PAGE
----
At a time, and increasingly so, when poets are desperate to get any reviews of their poetry at all, even embarrassing ones in a huge backlog of 100% guaranteed raves from Michael Dennis, the few intrepid souls – and Neilson is certainly among them – who take significant time out of their busy lives to think and write creatively and honestly about all kinds of poetry releases, often for free, should be afforded, if grudging respect or thoughtful debate is too much to ask for, at least silence. Most poets cry about not getting reviewed. What they really mean is that (in most cases) there were one or two reviews (and what more can you hope for when book publication far outstrips demand?), and the reviewer didn't recognize their obvious brilliance sufficiently.
You may notice, dear reader, that I've ceased to spend any time on Neilson's essay, or the words of the two original reviewers, or of Nowlan himself. That's because Mooney thinks his dismissal of Neilson by scary, ominous, but not-quite-clear labels is enough. No content necessary. “[D]emographically”, “40-year-old Alden Nowlan poems”, “no-ish money”. Astounding. Neilson shouldn't have written in support of Nowlan because he's ... well, in the so-distant past, who really reads him any more? So much for every single poetry great. Once they've got a few reviews written about them, especially by the likes of Cook and Kemick, then it's on to that younger “demographic”, because that's what the community is currently reading, and if it hasn't come out in the past ten years, and especially the past year, it's not worth remembering, and certainly won't cross-help with promotion. One may think I'm exaggerating, setting up a straw man. But Mooney has admitted that he doesn't read any book more than once. Firstly, that immediately disqualifies him for the reviewing of any book (not that he's interested in reviews, anyway, the few he's penned having more to do with advancing the community than detailing a poem's inner workings). Secondly, how revealing that a poet who's also at the forefront of poetry promotion doesn't care to read a book more than once. The passion is for politics, for reflected feel-goods, not for poetry. As to no-ish money, again, I can only commend any reviewer or commentator who spends time discussing poetry in the public sphere out of a sense of mission first, not bucks. Of course it's good to receive a small cheque for one's work, but if that's your inspiration, you're not too good at economics as it relates to the value of labour. “What are their aesthetics and politics?” Why is that important? Of course non-ideologues are wise to you by now, because as good children of Foucault, every exchange is really only about power. Who has it, who doesn't have it that needs it. What a grim, cynical, simplistic philosophy. But “we shall overcome”! You might want to go back and take in the many different upbringings (and bourgeois lifestyles) of those French structuralists who want(ed) to stick it to the man. And hell yes, I fear the contemporary. I'm formulating a long essay on that very topic right now, although fear isn't the exact word. More like sadness. Now, as promised, back to Greenway.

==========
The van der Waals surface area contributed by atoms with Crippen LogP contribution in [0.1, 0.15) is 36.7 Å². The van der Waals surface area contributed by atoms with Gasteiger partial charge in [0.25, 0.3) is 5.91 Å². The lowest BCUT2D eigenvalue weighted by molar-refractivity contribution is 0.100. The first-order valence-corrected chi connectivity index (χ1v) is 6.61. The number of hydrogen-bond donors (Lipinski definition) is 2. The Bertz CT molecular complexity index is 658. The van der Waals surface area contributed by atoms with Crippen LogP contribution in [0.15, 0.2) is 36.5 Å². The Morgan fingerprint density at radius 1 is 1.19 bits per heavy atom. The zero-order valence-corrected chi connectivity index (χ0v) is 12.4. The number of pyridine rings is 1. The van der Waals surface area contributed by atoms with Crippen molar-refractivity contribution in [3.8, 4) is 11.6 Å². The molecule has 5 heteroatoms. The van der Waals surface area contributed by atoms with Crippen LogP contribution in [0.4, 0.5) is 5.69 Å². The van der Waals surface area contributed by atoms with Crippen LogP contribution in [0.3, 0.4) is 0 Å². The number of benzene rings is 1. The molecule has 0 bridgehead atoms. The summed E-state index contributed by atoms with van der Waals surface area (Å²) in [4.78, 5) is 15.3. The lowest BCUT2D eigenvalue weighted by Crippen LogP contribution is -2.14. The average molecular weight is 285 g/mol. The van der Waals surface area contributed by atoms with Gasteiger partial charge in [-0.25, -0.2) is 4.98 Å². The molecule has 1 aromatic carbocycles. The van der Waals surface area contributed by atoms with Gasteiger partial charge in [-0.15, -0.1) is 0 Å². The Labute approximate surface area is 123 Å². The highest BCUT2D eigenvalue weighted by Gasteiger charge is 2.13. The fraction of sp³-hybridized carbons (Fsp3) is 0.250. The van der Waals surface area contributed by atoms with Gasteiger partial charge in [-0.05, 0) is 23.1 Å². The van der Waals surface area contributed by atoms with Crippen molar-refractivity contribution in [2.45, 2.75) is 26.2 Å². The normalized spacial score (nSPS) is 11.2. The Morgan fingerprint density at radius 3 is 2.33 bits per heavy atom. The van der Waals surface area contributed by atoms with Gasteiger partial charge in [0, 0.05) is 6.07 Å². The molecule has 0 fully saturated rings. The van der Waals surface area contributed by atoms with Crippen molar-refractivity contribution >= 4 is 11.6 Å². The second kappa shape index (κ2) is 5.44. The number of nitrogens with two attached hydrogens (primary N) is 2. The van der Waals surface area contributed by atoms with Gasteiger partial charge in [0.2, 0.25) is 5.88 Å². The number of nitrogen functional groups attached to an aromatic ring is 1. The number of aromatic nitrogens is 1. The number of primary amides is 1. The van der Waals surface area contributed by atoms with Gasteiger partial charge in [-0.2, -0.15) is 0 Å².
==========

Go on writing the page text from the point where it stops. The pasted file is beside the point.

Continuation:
“This is how very contemporary-facing books like Gwen Benaway's last one can win our grandest national poetry prize and get maybe 1 substantive review but apparently this Collected Alden Nowlan now has eight (8!) and counting. It's not a coincidence.” -- JMM

What does winning the GG matter? Seriously. Because one or two or three poet-judges anointed Benaway's book (often times it's through compromise) means that it has to be sprung to the top of the “to read” pile for the rest of us? Isn't the 25 Gs enough of a reward for now? Shouldn't those who “lost” have a more legitimate argument for review seeing as to how they need the attention more than the immediate cachet, and positive advertisement, such an award confers to Benaway? Mygawd, Nowlan's garnered eight reviews of his Collected! The socialistic imbalance! Formalism's winning. Call Zhdanov! I'm having fun teasing with the hyperbolic political references, but I kinda like doing that once the opposition has already set those terms, even though Mooney's too coy to come out and actually go into more concrete detail about it. As to Benaway's politics? Well, I haven't read her book, and wasn't that impressed by her reading of several poems from it on youtube, but I did note her smug (much giggling in the audience) and often repeated (throughout the first few minutes preamble) frank hatred of cis-gendered heteronormative colonial patriarchal men -- “shitty White cis-men” were her words, and stated theme of the book. She followed up that promising opening by saying (exact quote): “my own personal shitty White cis-men, but I think they're all pretty much alike”. How much self-hatred does a White man have to harbour to not only give her the time of day after that, but to actively promote her book? Between two of her poems, she said that if you (any, or collective) cis-White men wanted “to get me, you can probably track me down pretty easily in these shoes, but I have a knife in my bag, so fair warning”. But of course I'm just being overly sensitive about that, it's just a joke, right?, lighten up. If a White man said the same words, with the reverse labels, about a First Nations transexual, not only would the poetry community permanently shun him, he'd be charged with hate speech. Uh, yeah, I, for one, am probably not gonna review her book any time soon, but that's OK with Mooney, he doesn't want carefully assessed reviews, he wants promotion.

“Anyway, Alden Nowlan is fine. Read the books that call you.” -- JMM